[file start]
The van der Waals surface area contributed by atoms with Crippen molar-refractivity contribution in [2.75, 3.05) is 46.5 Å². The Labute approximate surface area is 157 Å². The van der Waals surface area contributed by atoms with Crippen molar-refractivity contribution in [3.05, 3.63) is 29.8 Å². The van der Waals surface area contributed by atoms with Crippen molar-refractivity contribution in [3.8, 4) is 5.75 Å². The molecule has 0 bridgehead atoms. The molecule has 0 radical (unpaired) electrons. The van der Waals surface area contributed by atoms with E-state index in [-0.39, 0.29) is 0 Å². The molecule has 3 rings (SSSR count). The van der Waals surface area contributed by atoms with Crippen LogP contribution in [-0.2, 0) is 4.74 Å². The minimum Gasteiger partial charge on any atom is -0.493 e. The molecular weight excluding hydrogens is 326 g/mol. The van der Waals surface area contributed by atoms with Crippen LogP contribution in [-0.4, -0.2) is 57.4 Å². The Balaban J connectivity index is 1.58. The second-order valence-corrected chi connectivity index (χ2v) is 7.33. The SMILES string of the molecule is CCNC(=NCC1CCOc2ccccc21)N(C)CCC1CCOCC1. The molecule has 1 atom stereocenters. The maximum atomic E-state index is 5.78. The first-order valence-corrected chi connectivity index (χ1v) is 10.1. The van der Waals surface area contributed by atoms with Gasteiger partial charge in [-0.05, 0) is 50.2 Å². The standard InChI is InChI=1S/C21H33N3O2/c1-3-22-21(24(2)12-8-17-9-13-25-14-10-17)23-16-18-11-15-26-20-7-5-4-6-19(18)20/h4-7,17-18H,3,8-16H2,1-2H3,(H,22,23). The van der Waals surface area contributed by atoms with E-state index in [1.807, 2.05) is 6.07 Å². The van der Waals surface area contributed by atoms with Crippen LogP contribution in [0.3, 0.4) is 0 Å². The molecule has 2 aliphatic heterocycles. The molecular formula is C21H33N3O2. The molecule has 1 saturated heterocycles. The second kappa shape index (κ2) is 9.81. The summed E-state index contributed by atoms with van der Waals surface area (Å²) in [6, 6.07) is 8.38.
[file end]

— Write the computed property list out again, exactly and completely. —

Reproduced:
The van der Waals surface area contributed by atoms with Crippen molar-refractivity contribution in [2.75, 3.05) is 46.5 Å². The Labute approximate surface area is 157 Å². The van der Waals surface area contributed by atoms with Crippen molar-refractivity contribution in [3.05, 3.63) is 29.8 Å². The van der Waals surface area contributed by atoms with Crippen molar-refractivity contribution in [3.8, 4) is 5.75 Å². The molecule has 0 bridgehead atoms. The molecule has 0 radical (unpaired) electrons. The van der Waals surface area contributed by atoms with E-state index in [-0.39, 0.29) is 0 Å². The molecule has 3 rings (SSSR count). The van der Waals surface area contributed by atoms with Crippen LogP contribution in [-0.2, 0) is 4.74 Å². The minimum Gasteiger partial charge on any atom is -0.493 e. The molecular weight excluding hydrogens is 326 g/mol. The van der Waals surface area contributed by atoms with Crippen LogP contribution in [-0.4, -0.2) is 57.4 Å². The Balaban J connectivity index is 1.58. The second-order valence-corrected chi connectivity index (χ2v) is 7.33. The SMILES string of the molecule is CCNC(=NCC1CCOc2ccccc21)N(C)CCC1CCOCC1. The molecule has 1 atom stereocenters. The maximum atomic E-state index is 5.78. The first-order valence-corrected chi connectivity index (χ1v) is 10.1. The van der Waals surface area contributed by atoms with Gasteiger partial charge in [-0.05, 0) is 50.2 Å². The standard InChI is InChI=1S/C21H33N3O2/c1-3-22-21(24(2)12-8-17-9-13-25-14-10-17)23-16-18-11-15-26-20-7-5-4-6-19(18)20/h4-7,17-18H,3,8-16H2,1-2H3,(H,22,23). The van der Waals surface area contributed by atoms with E-state index in [1.807, 2.05) is 6.07 Å². The van der Waals surface area contributed by atoms with Crippen LogP contribution in [0.3, 0.4) is 0 Å². The molecule has 2 aliphatic heterocycles. The molecular formula is C21H33N3O2. The molecule has 1 saturated heterocycles. The second kappa shape index (κ2) is 9.81. The summed E-state index contributed by atoms with van der Waals surface area (Å²) in [6, 6.07) is 8.38.